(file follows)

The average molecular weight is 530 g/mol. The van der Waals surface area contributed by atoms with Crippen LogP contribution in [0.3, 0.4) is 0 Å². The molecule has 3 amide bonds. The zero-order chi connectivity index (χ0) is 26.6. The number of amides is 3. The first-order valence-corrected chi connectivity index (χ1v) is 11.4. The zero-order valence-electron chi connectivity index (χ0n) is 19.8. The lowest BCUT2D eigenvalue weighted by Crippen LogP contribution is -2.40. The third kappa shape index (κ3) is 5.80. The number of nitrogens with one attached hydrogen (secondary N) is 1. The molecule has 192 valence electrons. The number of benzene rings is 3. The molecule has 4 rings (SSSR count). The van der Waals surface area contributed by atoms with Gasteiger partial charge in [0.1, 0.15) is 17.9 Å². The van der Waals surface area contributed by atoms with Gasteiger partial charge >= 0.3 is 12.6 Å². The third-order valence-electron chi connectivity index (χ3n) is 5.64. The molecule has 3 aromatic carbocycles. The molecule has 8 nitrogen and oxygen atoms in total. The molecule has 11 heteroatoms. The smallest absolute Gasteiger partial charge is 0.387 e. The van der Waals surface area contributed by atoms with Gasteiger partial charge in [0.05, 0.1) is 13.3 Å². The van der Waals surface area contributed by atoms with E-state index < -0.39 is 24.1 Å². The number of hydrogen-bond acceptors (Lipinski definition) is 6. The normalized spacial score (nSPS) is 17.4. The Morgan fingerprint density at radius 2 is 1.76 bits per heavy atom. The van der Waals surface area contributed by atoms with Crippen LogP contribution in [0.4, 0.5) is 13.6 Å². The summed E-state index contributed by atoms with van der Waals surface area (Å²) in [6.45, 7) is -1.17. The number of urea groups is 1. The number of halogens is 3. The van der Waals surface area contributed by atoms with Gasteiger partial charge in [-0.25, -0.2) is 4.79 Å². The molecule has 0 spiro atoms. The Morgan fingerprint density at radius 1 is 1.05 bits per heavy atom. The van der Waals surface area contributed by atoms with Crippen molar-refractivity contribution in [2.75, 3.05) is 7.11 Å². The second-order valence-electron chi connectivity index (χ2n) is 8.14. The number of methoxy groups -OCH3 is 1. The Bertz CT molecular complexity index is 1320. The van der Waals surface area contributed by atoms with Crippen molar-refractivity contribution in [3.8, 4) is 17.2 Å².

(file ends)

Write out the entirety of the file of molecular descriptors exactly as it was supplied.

The average molecular weight is 530 g/mol. The van der Waals surface area contributed by atoms with Crippen LogP contribution in [0.3, 0.4) is 0 Å². The molecule has 3 amide bonds. The zero-order chi connectivity index (χ0) is 26.6. The number of amides is 3. The first-order valence-corrected chi connectivity index (χ1v) is 11.4. The zero-order valence-electron chi connectivity index (χ0n) is 19.8. The lowest BCUT2D eigenvalue weighted by Crippen LogP contribution is -2.40. The third kappa shape index (κ3) is 5.80. The number of nitrogens with one attached hydrogen (secondary N) is 1. The molecule has 192 valence electrons. The number of benzene rings is 3. The molecule has 4 rings (SSSR count). The van der Waals surface area contributed by atoms with Gasteiger partial charge in [0.1, 0.15) is 17.9 Å². The van der Waals surface area contributed by atoms with Gasteiger partial charge >= 0.3 is 12.6 Å². The third-order valence-electron chi connectivity index (χ3n) is 5.64. The molecule has 3 aromatic carbocycles. The molecule has 8 nitrogen and oxygen atoms in total. The molecule has 11 heteroatoms. The smallest absolute Gasteiger partial charge is 0.387 e. The van der Waals surface area contributed by atoms with Gasteiger partial charge in [0.05, 0.1) is 13.3 Å². The van der Waals surface area contributed by atoms with E-state index < -0.39 is 24.1 Å². The number of hydrogen-bond acceptors (Lipinski definition) is 6. The normalized spacial score (nSPS) is 17.4. The Morgan fingerprint density at radius 2 is 1.76 bits per heavy atom. The van der Waals surface area contributed by atoms with Crippen LogP contribution in [0.4, 0.5) is 13.6 Å². The summed E-state index contributed by atoms with van der Waals surface area (Å²) in [6.45, 7) is -1.17. The number of urea groups is 1. The number of halogens is 3. The van der Waals surface area contributed by atoms with Gasteiger partial charge in [-0.25, -0.2) is 4.79 Å². The molecule has 0 spiro atoms. The Morgan fingerprint density at radius 1 is 1.05 bits per heavy atom. The van der Waals surface area contributed by atoms with Crippen molar-refractivity contribution in [2.75, 3.05) is 7.11 Å². The second-order valence-electron chi connectivity index (χ2n) is 8.14. The number of methoxy groups -OCH3 is 1. The Bertz CT molecular complexity index is 1320. The van der Waals surface area contributed by atoms with Crippen molar-refractivity contribution in [3.8, 4) is 17.2 Å².